The VAT is being merchandised as an almost-painless way to avoid deep spending cuts. The implicit, though often unstated, message is that a VAT could raise so much money it could eliminate future deficits by itself. This reasoning, if embraced, would create staggering tax burdens and exempt us from a debate we desperately need.The debate that Samuelson notes we need is about the size of government. Of course, the VAT is being championed as a cure-all for the massive, soul-crushing, economy-killing deficits we are seeing in the next few years. But the most important thing to remember about the VAT is that is being suggested IN ADDITION TO not IN PLACE OF the current income tax system. Everytime you hear about the "success" of the VAT in Europe, be sure to remember that Europeans don't just pay the VAT as they only significant tax, they pay a VAT AND an Income tax, usually the combined marginal rates of the VAT and income tax approach and exceed 50 percent.
Of course advocates are saying "we just need a small VAT" since it will apply to just about everything. The problem is that like any other tax that applies to "just about everything" it implies that the VAT won't apply to everything and then the jockeying will begin to have an exemption:
A VAT could not painlessly fill this void. Applied to all consumption spending -- about 70 percent of GDP -- the required VAT rate would equal about 8 percent. But the actual increase might be closer to 16 percent because there would be huge pressures to exempt groceries, rent and housing, health care, education and charitable groups. Together, they account for nearly half of $10 trillion of consumer spending. There would also be other upward (and more technical) pressures on the VAT rate.If the VAT is going to be in place of an income tax, fine--I can live with a reasonable VAT, but that is not what is going to happen.
Does anyone believe that Americans wouldn't notice 16 percent price increases for cars, televisions, airfares, gasoline -- and much more -- even if phased in? As for a VAT's claimed benefits (simplicity, promotion of investment), these depend mainly on a VAT replacing the present complex income tax that discriminates against investment. That's unlikely because it would require implausibly steep VAT rates. Chances are we'd pay both the income tax and the VAT, making the overall tax system more complicated.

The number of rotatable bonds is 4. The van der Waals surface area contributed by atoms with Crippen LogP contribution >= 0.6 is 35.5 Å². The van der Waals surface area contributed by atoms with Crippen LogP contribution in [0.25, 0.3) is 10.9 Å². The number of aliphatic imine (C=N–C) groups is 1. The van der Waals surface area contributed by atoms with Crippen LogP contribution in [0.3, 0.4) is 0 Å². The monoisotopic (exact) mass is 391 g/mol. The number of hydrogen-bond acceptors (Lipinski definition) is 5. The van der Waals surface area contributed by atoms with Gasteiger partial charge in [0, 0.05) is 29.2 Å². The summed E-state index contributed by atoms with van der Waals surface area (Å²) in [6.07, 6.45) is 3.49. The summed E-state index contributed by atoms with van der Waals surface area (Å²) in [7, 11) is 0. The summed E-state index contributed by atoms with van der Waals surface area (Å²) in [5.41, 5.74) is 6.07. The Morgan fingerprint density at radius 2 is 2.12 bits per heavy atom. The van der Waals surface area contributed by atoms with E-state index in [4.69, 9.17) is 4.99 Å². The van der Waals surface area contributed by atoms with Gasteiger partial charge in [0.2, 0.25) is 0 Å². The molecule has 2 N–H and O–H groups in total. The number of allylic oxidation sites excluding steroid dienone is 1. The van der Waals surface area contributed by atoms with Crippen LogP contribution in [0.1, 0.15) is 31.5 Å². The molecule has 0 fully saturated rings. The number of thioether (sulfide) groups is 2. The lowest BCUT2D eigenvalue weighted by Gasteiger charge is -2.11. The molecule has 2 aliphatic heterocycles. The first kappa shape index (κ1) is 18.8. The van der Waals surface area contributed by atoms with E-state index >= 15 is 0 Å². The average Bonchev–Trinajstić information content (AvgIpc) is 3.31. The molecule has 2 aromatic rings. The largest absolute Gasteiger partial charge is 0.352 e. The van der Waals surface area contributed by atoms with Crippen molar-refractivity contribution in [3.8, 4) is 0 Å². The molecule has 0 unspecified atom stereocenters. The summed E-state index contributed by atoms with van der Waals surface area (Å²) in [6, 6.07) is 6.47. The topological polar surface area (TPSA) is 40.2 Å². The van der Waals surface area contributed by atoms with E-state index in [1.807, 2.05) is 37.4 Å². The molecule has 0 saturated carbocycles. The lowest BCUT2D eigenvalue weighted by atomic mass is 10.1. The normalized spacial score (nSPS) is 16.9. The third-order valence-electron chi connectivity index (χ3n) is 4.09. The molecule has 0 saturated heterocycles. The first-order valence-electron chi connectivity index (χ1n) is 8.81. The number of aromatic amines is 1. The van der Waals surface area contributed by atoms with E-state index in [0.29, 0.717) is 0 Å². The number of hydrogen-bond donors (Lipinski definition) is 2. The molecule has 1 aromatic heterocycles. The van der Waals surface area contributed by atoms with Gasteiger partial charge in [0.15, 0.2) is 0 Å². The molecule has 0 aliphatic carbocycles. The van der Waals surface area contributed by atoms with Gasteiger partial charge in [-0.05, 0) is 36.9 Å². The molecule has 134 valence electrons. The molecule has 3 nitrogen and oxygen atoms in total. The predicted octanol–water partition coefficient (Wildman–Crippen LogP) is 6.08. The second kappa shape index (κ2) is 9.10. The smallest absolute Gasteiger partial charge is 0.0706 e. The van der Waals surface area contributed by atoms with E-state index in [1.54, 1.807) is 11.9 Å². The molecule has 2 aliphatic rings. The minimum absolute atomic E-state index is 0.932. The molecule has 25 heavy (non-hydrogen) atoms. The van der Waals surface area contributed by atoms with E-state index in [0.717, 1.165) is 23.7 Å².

Europe's widespread VATs aren't models of simplicity. Among the European Union's 27 members, the basic rate varies from 15 percent (Cyprus, Luxembourg) to 25 percent (Denmark, Hungary and Sweden). But there are many preferential rates and exemptions. In Ireland, food is taxed at three rates (zero, 4.8 percent and 13.5 percent). In the Netherlands, hotels are taxed at 6 percent. An American VAT would stimulate ferocious lobbying for favorable treatment.
In order to close those massive, soul-crushing, economy-killing deficits, the VAT and the income tax would have to be in place. Proponents may even admit that truth, but would say "it is only temporary, until we close the deficit." But it will never happen, once in place, the government will become addicted to the income and will never take the next step--either eliminate the income tax or eliminate the VAT. As Samuelson notes in conclusion:
A VAT is no panacea; deficit reduction can't be painless. We'll need both spending cuts and tax increases. A VAT might be the least bad tax, though my preference is for energy taxes. But what's wrong with the simplistic VAT advocacy is that it deemphasizes spending cuts.That's right--if you really want to cut the deficit in government you have to cut the government spending. It really is that simple and it won't need a VAT to do it.